You can use the following methods to calculate correlation coefficients in R when one or more variables have missing values:

**Method 1: Calculate Correlation Coefficient with Missing Values Present**

**cor(x, y, use='complete.obs')**

**Method 2: Calculate Correlation Matrix with Missing Values Present**

**cor(df, use='pairwise.complete.obs')**

The following examples show how to use each method in practice.

**Example 1: Calculate Correlation Coefficient with Missing Values Present**

Suppose we attempt to use the **cor()** function to calculate the Pearson correlation coefficient between two variables when missing values are present:

**#create two variables
x <- c(70, 78, 90, 87, 84, NA, 91, 74, 83, 85)
y <- c(90, NA, 79, 86, 84, 83, 88, 92, 76, 75)
#attempt to calculate correlation coefficient between x and y
cor(x, y)
[1] NA**

The **cor()** function returns **NA** since we didn’t specify how to handle missing values.

To avoid this issue, we can use the argument **use=’complete.obs’** so that R knows to only use pairwise observations where both values are present:

**#create two variables
x <- c(70, 78, 90, 87, 84, NA, 91, 74, 83, 85)
y <- c(90, NA, 79, 86, 84, 83, 88, 92, 76, 75)
#calculate correlation coefficient between x and y
cor(x, y, use='complete.obs')
[1] -0.4888749
**

The correlation coefficient between the two variables turns out to be **-0.488749**.

Note that the **cor()** function only used pairwise combinations where both values were present when calculating the correlation coefficient.

**Example 2: Calculate Correlation Matrix with Missing Values Present**

Suppose we attempt to use the **cor()** function to create a correlation matrix for a data frame with three variables when missing values are present:

**#create data frame with some missing values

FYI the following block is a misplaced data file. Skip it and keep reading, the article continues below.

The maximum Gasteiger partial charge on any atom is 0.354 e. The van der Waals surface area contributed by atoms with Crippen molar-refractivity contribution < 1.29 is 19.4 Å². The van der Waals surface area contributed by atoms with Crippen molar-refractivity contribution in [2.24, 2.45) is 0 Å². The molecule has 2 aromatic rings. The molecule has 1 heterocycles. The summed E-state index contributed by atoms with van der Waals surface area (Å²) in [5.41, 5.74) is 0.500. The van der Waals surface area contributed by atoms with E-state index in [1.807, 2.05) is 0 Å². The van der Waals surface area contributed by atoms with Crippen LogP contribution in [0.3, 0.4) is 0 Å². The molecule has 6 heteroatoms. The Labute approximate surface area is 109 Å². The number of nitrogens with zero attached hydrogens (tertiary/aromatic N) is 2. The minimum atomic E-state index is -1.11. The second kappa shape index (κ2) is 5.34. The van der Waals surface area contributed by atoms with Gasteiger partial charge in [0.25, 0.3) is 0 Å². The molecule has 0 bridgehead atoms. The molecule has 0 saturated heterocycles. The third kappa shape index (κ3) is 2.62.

df <- data.frame(x=c(70, 78, 90, 87, 84, NA, 91, 74, 83, 85),
y=c(90, NA, 79, 86, 84, 83, 88, 92, 76, 75),
z=c(57, 57, 58, 59, 60, 78, 81, 83, NA, 90))
#attempt to create correlation matrix for variables in data frame
cor(df)
x y z
x 1 NA NA
y NA 1 NA
z NA NA 1
**

The **cor()** function returns **NA** in several locations since we didn’t specify how to handle missing values.

To avoid this issue, we can use the argument **use=’pairwise.complete.obs’** so that R knows to only use pairwise observations where both values are present:

**#create data frame with some missing values
df <- data.frame(x=c(70, 78, 90, 87, 84, NA, 91, 74, 83, 85),
y=c(90, NA, 79, 86, 84, 83, 88, 92, 76, 75),
z=c(57, 57, 58, 59, 60, 78, 81, 83, NA, 90))
#create correlation matrix for variables using only pairwise complete observations
cor(df, use='pairwise.complete.obs')
x y z
x 1.0000000 -0.4888749 0.1311651
y -0.4888749 1.0000000 -0.1562371
z 0.1311651 -0.1562371 1.0000000
**

The correlation coefficients for each pairwise combination of variables in the data frame are now shown.

**Additional Resources**

The following tutorials explain how to perform other common tasks in R:

How to Find the P-value of Correlation Coefficient in R

How to Calculate Spearman Correlation in R

How to Calculate Rolling Correlation in R